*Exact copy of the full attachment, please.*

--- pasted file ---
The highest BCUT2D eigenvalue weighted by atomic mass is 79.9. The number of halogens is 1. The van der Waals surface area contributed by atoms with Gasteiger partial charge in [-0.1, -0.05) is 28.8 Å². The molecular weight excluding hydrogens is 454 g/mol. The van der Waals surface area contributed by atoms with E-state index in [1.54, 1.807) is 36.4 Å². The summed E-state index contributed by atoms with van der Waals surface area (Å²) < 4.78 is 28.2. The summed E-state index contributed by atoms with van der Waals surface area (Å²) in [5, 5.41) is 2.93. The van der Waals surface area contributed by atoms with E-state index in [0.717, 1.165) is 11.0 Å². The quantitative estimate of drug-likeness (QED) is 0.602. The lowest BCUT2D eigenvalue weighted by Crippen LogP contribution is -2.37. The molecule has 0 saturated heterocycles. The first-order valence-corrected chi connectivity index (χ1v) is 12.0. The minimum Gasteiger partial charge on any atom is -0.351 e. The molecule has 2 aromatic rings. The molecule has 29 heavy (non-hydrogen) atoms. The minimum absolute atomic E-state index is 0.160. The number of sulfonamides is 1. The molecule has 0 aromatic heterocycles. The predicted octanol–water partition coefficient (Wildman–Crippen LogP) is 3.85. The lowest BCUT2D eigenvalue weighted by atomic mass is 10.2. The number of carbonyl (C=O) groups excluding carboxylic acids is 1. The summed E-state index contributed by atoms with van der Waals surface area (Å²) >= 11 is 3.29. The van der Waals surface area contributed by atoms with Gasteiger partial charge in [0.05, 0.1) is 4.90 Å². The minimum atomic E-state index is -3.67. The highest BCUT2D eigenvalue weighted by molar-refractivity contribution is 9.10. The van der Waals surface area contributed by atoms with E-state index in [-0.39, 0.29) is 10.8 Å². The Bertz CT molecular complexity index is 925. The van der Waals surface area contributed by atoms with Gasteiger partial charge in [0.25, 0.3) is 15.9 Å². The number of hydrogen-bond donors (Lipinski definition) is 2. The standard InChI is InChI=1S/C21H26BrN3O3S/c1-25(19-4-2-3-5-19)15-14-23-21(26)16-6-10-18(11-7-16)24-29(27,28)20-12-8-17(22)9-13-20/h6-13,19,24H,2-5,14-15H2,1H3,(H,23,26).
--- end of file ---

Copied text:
The highest BCUT2D eigenvalue weighted by atomic mass is 79.9. The number of halogens is 1. The van der Waals surface area contributed by atoms with Gasteiger partial charge in [-0.1, -0.05) is 28.8 Å². The molecular weight excluding hydrogens is 454 g/mol. The van der Waals surface area contributed by atoms with E-state index in [1.54, 1.807) is 36.4 Å². The summed E-state index contributed by atoms with van der Waals surface area (Å²) < 4.78 is 28.2. The summed E-state index contributed by atoms with van der Waals surface area (Å²) in [5, 5.41) is 2.93. The van der Waals surface area contributed by atoms with E-state index in [0.717, 1.165) is 11.0 Å². The quantitative estimate of drug-likeness (QED) is 0.602. The lowest BCUT2D eigenvalue weighted by Crippen LogP contribution is -2.37. The molecule has 0 saturated heterocycles. The first-order valence-corrected chi connectivity index (χ1v) is 12.0. The minimum Gasteiger partial charge on any atom is -0.351 e. The molecule has 2 aromatic rings. The molecule has 29 heavy (non-hydrogen) atoms. The minimum absolute atomic E-state index is 0.160. The number of sulfonamides is 1. The molecule has 0 aromatic heterocycles. The predicted octanol–water partition coefficient (Wildman–Crippen LogP) is 3.85. The lowest BCUT2D eigenvalue weighted by atomic mass is 10.2. The number of carbonyl (C=O) groups excluding carboxylic acids is 1. The summed E-state index contributed by atoms with van der Waals surface area (Å²) >= 11 is 3.29. The van der Waals surface area contributed by atoms with Gasteiger partial charge in [0.05, 0.1) is 4.90 Å². The minimum atomic E-state index is -3.67. The highest BCUT2D eigenvalue weighted by molar-refractivity contribution is 9.10. The van der Waals surface area contributed by atoms with E-state index in [-0.39, 0.29) is 10.8 Å². The Bertz CT molecular complexity index is 925. The van der Waals surface area contributed by atoms with Gasteiger partial charge in [0.25, 0.3) is 15.9 Å². The number of hydrogen-bond donors (Lipinski definition) is 2. The standard InChI is InChI=1S/C21H26BrN3O3S/c1-25(19-4-2-3-5-19)15-14-23-21(26)16-6-10-18(11-7-16)24-29(27,28)20-12-8-17(22)9-13-20/h6-13,19,24H,2-5,14-15H2,1H3,(H,23,26).